Color (non-neutrals) I get. They distract from the gray. But I honestly don’t understand your first photos (with the blue furniture) using warmer brown rugs; they just look terrible to me on those gray floors. It clashes and draws more attention to the gray. So much of the high end architecture uses gray concrete and then throws in brown wood to “warm it up” and to my eye it just looks horrible as well. In my brain, gray and yellow brown or red brown woods just don’t go together! Clearly a lot of people think it does look good, so do you have a possible explanation for me? Is it really an undertone mis-match problem? Something wrong my my brain? I would embrace the gray before I would go that route.
I’m curious how many of your readers think that looks good.
Warm brown cognac tones create a lovely warm and cool balance paired with grey floors and the great thing about this world and decorating is we don’t all have to like the same thing. I personally am happy that cognac became the trendy ‘neutral’ sofa that everyone started buying because it naturally warms up all the grey and black and white that everyone has been installing in their house in the past 15 years!
Hope that helps!
Ah, interesting. Any other photography trends? Does it tend to make things look warmer or colder, or bring out certain undertones, or does it vary?
I agree maria. Cognac works so well
Hello Maria, I sent a note previously commending you on your information but also saying how very annoying the “Color wheel ad is, the one with the yellow balloons. Although I have read your info for years and our daughter has attended your course in Vancouver, the balloons demanding my attention, while I’m trying to read something is completely frustrating. I’m writing so you’re aware of how this ad affects at least one client. Hoping this can be changed. Thank you for your attention, Ruth Melvin
100 percent agree, Ruth. Me and my eyes hate moving ads!
I think we can all agree that these gray floors are less than ideal and would not be the first choice. You are in essence making lemonade from the lemon (gray) floors. I understand what an expense and undertaking replacing the floors would be and that this just isn’t within many people’s budgets.
I do love the blue sectional and would be curious to know where it was purchased from. In fact, if you would be willing to share resources on places to find sofas and sectionals in color fabrics that are also family friendly (I have a 2 year old, an 8 year old, hubby that loves to eat on the couch and a senior dog) I would so appreciate it. My current sofas are 12 years old and have seen better days but I am hard pressed to find a good loooking couch in a color that wouldn’t be ruined in months by my family without cost $10k+. Perhaps a future post???
I always enjoy the information you provide and love watching how your new home is coming along.
I got a sofa from Ballard last year in one of the Crypton fabrics, and it’s been great. I have a husband, 4 kids, 4 cats and a dog. I keep a blanket over a good part of it to cut down on the cleaning and cat hair, but even when things spill on the sofa itself it’s easily cleaned off with dish soap and water (I’m not sure if that’s what you’re “supposed” to use, but it works for me)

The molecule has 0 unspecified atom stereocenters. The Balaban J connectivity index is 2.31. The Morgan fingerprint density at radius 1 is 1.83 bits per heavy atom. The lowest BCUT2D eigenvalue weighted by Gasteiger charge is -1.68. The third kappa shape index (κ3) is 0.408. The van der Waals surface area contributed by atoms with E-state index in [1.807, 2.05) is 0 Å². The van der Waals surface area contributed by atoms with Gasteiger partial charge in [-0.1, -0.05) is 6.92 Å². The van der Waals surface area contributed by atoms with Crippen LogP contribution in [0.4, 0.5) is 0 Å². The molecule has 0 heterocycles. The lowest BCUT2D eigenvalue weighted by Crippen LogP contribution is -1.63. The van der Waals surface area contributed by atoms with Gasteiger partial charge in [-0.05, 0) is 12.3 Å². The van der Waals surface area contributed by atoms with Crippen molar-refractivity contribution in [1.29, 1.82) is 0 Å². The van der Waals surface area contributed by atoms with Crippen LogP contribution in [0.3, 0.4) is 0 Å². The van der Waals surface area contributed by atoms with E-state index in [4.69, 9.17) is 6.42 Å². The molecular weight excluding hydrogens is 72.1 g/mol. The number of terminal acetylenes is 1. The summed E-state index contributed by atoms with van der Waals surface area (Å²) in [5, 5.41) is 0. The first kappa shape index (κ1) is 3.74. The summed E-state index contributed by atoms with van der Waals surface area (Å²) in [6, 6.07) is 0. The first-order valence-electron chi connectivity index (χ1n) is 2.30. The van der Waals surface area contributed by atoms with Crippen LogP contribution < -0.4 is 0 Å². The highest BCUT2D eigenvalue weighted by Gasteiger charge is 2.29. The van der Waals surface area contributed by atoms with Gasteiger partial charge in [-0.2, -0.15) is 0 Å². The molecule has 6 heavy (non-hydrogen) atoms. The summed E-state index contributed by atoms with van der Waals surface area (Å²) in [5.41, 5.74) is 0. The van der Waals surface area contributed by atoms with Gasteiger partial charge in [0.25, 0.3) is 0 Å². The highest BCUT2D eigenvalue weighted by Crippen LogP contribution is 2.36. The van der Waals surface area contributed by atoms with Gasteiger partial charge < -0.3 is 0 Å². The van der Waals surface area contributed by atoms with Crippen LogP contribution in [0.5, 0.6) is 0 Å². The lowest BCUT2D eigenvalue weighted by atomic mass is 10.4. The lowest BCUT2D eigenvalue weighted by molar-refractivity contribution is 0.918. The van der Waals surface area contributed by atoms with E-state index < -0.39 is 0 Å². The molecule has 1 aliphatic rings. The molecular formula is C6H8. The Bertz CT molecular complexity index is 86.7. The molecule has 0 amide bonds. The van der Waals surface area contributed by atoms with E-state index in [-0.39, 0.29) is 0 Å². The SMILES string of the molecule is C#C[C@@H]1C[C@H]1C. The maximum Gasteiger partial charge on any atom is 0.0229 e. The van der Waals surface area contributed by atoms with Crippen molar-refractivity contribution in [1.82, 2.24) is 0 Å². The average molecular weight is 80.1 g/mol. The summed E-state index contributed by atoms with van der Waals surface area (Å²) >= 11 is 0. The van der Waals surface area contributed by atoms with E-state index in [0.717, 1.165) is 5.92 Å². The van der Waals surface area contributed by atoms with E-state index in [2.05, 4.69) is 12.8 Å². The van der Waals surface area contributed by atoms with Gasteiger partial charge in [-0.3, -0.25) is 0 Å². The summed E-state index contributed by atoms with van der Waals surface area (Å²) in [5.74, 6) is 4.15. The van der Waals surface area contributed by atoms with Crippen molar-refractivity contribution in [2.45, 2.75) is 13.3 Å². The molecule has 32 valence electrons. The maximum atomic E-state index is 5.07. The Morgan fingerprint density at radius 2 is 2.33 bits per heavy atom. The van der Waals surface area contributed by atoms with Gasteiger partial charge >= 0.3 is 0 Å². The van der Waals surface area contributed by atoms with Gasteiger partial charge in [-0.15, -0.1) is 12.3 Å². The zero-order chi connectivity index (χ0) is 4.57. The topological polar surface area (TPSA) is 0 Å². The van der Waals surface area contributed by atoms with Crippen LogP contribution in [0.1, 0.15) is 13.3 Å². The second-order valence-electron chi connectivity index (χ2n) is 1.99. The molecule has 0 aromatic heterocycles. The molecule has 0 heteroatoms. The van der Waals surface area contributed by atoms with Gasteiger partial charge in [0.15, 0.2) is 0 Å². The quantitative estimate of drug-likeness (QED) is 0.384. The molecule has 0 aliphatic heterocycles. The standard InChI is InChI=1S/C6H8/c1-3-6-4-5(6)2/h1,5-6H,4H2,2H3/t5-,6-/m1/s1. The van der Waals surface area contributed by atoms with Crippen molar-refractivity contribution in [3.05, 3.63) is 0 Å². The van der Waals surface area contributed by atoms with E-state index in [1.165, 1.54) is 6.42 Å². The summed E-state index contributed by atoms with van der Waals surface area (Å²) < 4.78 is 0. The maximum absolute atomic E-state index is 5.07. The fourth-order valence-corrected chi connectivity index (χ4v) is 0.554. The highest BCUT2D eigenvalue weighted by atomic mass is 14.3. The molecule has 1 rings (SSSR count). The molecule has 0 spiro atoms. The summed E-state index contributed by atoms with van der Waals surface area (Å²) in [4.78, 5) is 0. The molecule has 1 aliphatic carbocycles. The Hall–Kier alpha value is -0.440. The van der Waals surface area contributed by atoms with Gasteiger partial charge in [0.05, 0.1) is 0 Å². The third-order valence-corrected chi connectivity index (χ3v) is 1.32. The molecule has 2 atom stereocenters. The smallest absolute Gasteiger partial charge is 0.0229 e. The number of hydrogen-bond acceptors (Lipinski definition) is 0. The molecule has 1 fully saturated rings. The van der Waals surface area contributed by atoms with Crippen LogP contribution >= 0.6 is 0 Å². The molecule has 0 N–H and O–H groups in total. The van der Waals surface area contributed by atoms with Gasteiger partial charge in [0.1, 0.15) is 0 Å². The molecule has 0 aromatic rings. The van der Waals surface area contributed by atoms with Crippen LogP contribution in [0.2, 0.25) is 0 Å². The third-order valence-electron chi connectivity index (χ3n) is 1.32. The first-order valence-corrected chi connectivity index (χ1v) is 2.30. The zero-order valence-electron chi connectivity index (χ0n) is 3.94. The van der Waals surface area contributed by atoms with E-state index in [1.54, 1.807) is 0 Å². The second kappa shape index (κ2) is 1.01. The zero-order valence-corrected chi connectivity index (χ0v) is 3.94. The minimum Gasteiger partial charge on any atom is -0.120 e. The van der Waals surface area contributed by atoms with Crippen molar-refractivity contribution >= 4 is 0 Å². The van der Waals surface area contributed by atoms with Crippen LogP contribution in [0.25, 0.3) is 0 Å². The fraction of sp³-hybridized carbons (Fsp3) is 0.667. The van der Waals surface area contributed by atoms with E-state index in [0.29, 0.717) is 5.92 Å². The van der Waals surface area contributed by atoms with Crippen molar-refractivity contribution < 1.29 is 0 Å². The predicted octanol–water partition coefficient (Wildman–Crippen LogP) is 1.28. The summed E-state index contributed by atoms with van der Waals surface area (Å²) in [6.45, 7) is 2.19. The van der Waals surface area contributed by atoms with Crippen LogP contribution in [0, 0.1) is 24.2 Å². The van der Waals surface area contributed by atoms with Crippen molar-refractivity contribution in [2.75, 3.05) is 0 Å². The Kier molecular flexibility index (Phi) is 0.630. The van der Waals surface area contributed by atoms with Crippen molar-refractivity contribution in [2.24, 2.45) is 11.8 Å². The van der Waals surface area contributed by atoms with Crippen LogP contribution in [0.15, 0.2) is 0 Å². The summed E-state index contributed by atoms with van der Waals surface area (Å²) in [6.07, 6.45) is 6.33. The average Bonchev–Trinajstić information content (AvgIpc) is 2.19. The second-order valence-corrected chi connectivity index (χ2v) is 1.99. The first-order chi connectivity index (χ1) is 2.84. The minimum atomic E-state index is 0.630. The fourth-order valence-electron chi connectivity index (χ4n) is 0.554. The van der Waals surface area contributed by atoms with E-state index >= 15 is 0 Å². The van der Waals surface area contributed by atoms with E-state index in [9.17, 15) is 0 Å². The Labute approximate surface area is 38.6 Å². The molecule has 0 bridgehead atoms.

And they have colors! 🙂
Joybird offers multiple sofa options in probably 30 colors and fabrics. My sofa with an ottoman came in under $3000.
I love your ideas and enjoy following your blog and posts. I am building a new home and have chosen a neutral brown LPV thanks to your advice. It is an open floor plan with a large island and white cabinets. I had originally wanted to paint my island a different color (something dark and dramatic) but with the trending colors changing I am wondering what would be best. Do you have a color recommendation that won’t date my kitchen?
I’d like to gently encourage you to reconsider the tone of your writing. This article felt so condescending, it was hard to read. “Hugs” and “kid” etc. Felt like the writer was trying too hard, and it comes off as rather insulting and overly dramatic.
I also agree with the other commenters… the warm rugs look terrible atop the gray floors. You usually have exquisite taste, but this one just doesn’t work.
I also love gray floors- gasp!
I’m afraid I don’t like the rug either. To my eye it doesn’t distract from the grey flooring but clashes. An area rug with some grey and a healthy dose of blue would have been a better choice. Also, in an open concept the wood tones should be mixed. This home has all light wood in the living room and all dark in the nearby dining room.
I totally agree with adding warm tones to grey for balance. But in the first example the particular tones of grey and brown do seem to clash, (which could totally be the fault of the pictures and look great in real life.)
Speaking only from the perspective of how the colors look in the pictures… To me it appears the warm toned wood and jute rug have too much orange to go with that warm grey floor. (I think the orange tones would go with a cooler more blue grey floor.) But with this more taupe color grey floor I think if the warm tones of the rug and wood furniture were more greyed down and had red-ish undertones they might complement it better. However all that said, everyone does has different taste and I hope she loves what she has.